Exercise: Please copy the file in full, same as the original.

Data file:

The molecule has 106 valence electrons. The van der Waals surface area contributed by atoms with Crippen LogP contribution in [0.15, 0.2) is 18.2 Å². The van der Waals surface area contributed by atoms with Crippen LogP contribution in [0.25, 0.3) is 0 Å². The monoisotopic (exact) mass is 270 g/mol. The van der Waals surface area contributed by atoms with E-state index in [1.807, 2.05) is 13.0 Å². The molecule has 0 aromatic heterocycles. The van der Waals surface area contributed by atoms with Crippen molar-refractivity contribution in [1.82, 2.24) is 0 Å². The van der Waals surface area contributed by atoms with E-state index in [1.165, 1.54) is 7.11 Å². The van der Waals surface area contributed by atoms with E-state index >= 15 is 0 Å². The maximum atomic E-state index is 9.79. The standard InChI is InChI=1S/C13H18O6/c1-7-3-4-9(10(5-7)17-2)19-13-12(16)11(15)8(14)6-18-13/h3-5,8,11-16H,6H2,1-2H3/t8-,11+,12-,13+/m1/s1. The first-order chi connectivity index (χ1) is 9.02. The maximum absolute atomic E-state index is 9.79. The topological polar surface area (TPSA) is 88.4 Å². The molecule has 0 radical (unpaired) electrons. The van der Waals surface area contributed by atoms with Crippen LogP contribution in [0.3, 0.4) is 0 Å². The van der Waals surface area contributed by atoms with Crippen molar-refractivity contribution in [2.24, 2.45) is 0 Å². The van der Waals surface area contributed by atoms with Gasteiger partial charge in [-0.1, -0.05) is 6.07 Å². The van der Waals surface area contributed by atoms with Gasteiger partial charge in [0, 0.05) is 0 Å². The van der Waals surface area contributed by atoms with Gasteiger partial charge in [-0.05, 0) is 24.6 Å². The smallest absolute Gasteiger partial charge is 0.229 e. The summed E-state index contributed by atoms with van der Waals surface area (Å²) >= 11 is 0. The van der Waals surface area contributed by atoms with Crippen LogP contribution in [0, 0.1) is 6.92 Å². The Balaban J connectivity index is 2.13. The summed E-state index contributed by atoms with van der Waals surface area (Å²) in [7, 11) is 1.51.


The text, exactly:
The molecule has 106 valence electrons. The van der Waals surface area contributed by atoms with Crippen LogP contribution in [0.15, 0.2) is 18.2 Å². The van der Waals surface area contributed by atoms with Crippen LogP contribution in [0.25, 0.3) is 0 Å². The monoisotopic (exact) mass is 270 g/mol. The van der Waals surface area contributed by atoms with E-state index in [1.807, 2.05) is 13.0 Å². The molecule has 0 aromatic heterocycles. The van der Waals surface area contributed by atoms with Crippen molar-refractivity contribution in [1.82, 2.24) is 0 Å². The van der Waals surface area contributed by atoms with E-state index in [1.165, 1.54) is 7.11 Å². The van der Waals surface area contributed by atoms with E-state index >= 15 is 0 Å². The maximum atomic E-state index is 9.79. The standard InChI is InChI=1S/C13H18O6/c1-7-3-4-9(10(5-7)17-2)19-13-12(16)11(15)8(14)6-18-13/h3-5,8,11-16H,6H2,1-2H3/t8-,11+,12-,13+/m1/s1. The first-order chi connectivity index (χ1) is 9.02. The maximum absolute atomic E-state index is 9.79. The topological polar surface area (TPSA) is 88.4 Å². The molecule has 0 radical (unpaired) electrons. The van der Waals surface area contributed by atoms with Crippen LogP contribution in [0.3, 0.4) is 0 Å². The van der Waals surface area contributed by atoms with Crippen molar-refractivity contribution in [2.24, 2.45) is 0 Å². The van der Waals surface area contributed by atoms with Gasteiger partial charge in [-0.1, -0.05) is 6.07 Å². The van der Waals surface area contributed by atoms with Gasteiger partial charge in [0, 0.05) is 0 Å². The van der Waals surface area contributed by atoms with Gasteiger partial charge in [-0.05, 0) is 24.6 Å². The smallest absolute Gasteiger partial charge is 0.229 e. The summed E-state index contributed by atoms with van der Waals surface area (Å²) >= 11 is 0. The van der Waals surface area contributed by atoms with Crippen LogP contribution in [0, 0.1) is 6.92 Å². The Balaban J connectivity index is 2.13. The summed E-state index contributed by atoms with van der Waals surface area (Å²) in [7, 11) is 1.51.